6

Once I worked in a company that had its own CMS and we used to cache data in files so basically the system would check if the cache file existed, if not it would go to the database, get the data, save it in a file and then show it to the users (basic cache thing). This resulted in less connections to the database.

I would like to know if this is a good option to Drupal or if there is any problems with this way of caching things.

14

As anschauung mentioned you can use Boost to create a static page cache. Boost will copy the entire HTML of a page and store that HTML as a static file on the disk in a specific directory. A set of rewrite rules will cause the webserver to first look for a static HTML file for each request and serve that file if it's found. If it isn't, a normal Drupal request occurs via PHP. Requests served through the static file will be really fast, but PHP and the database are completely bypassed.

Boost is not a replacement for the cache backend and that Drupal will still use the cache tables in the database when a miss occurs on the static HTML files created by Boost. If you want to completely replace the cache backend, you could look into memcache, which stores serialized objects in memory. Memcached runs as a daemon on the server and can be connected to via TCP. This can be both a good and bad thing, depending on number of servers in the environment and

Note that it is possible to have the database keep the cache tables in memory as well (at least with MySQL), although I'm not sure about the specifics of doing so.

You could all use the APC module if you're running Drupal 7. The APC modules integrates with the APC opcode cache and uses it as Drupal's cache backend. APC can be faster than memcached in certain scenarios because there is no TCP connection overhead. Each APC cache is tied to a specific server, while memcached and the database can be shared by multiple front end servers (again, this can be good or bad).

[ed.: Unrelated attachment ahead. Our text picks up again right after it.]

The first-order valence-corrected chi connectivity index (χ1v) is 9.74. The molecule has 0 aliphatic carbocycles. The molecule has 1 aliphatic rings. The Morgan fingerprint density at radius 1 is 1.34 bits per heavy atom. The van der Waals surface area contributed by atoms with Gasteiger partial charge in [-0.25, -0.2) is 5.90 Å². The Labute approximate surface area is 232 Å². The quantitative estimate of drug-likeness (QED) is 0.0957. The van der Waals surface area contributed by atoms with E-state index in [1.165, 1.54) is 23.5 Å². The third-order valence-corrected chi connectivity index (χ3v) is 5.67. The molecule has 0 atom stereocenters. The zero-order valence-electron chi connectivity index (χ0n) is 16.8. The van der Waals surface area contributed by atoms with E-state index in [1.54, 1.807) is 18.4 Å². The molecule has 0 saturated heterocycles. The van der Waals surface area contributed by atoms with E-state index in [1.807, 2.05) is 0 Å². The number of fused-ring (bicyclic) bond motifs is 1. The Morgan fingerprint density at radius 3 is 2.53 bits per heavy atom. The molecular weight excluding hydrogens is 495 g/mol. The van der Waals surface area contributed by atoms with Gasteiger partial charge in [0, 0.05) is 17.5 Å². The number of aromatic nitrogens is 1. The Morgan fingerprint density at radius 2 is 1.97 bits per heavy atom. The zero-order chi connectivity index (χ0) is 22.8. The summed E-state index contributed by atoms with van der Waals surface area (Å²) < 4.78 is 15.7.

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  • To follow on from this, cache behaviour more like memcache/APC, but with files as the storage medium (so no 3rd party software) is possible with Drupal 6 via the CacheRouter module. This is being continued in to Drupal 7 via the FileCache module, which died during Drupal 6 but is being resurrected by a new maintainer right now - both of these options are file caching but are not the model Boost uses (though I understand the Boost maintainer wants to move that way in Drupal 7, ultimately). – Greg Mar 4 '11 at 15:57
  • Thanks Greg, that's good info. Didn't know what other cache backends there were. – CalebD Mar 4 '11 at 16:26
  • In reply to Greg's answer about Boost's future (yeah I don't have enough juice to comment yet) here is the comment about a potential merge with the filecache module: groups.drupal.org/node/131639#comment-427114. Main point of something like this is to use more Drupal APIs, allow custom logic that can't be done in htaccess rules, lower the bar for adoption, & eventual option for core inclusion. A simple html file cache should be apart of core IMHO as it offers huge gains on cheap hosting. – mikeytown2 Mar 10 '11 at 10:13
7

In fact, the Boost module does exactly what you're describing -- it creates file caches of pages and re-checks the database if a particular file doesn't exist.

Give it a look :)

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2

While the Boost module accomplishes the same method, there are many alternatives that may perform even better, such as the Drupal page cache (which caches the whole page into a single database record), memcache, or even Varnish.

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